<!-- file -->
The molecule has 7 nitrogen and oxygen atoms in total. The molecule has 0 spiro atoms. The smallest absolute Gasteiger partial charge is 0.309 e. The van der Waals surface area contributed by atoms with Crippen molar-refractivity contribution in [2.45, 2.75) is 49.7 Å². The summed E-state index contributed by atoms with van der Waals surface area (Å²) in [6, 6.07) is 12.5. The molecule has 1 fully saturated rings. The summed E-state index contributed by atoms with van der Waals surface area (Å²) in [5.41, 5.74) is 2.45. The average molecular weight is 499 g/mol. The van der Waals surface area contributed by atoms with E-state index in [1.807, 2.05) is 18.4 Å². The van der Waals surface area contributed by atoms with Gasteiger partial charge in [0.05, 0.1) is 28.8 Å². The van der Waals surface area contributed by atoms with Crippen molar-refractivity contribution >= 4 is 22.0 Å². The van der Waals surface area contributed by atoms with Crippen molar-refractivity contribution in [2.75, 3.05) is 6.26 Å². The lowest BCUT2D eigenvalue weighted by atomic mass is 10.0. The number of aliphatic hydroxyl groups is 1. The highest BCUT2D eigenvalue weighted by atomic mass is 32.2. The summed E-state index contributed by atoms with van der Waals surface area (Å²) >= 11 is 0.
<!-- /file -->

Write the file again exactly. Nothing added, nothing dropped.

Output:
The molecule has 7 nitrogen and oxygen atoms in total. The molecule has 0 spiro atoms. The smallest absolute Gasteiger partial charge is 0.309 e. The van der Waals surface area contributed by atoms with Crippen molar-refractivity contribution in [2.45, 2.75) is 49.7 Å². The summed E-state index contributed by atoms with van der Waals surface area (Å²) in [6, 6.07) is 12.5. The molecule has 1 fully saturated rings. The summed E-state index contributed by atoms with van der Waals surface area (Å²) in [5.41, 5.74) is 2.45. The average molecular weight is 499 g/mol. The van der Waals surface area contributed by atoms with E-state index in [1.807, 2.05) is 18.4 Å². The van der Waals surface area contributed by atoms with Gasteiger partial charge in [0.05, 0.1) is 28.8 Å². The van der Waals surface area contributed by atoms with Crippen molar-refractivity contribution >= 4 is 22.0 Å². The van der Waals surface area contributed by atoms with Crippen molar-refractivity contribution in [2.75, 3.05) is 6.26 Å². The lowest BCUT2D eigenvalue weighted by atomic mass is 10.0. The number of aliphatic hydroxyl groups is 1. The highest BCUT2D eigenvalue weighted by atomic mass is 32.2. The summed E-state index contributed by atoms with van der Waals surface area (Å²) >= 11 is 0.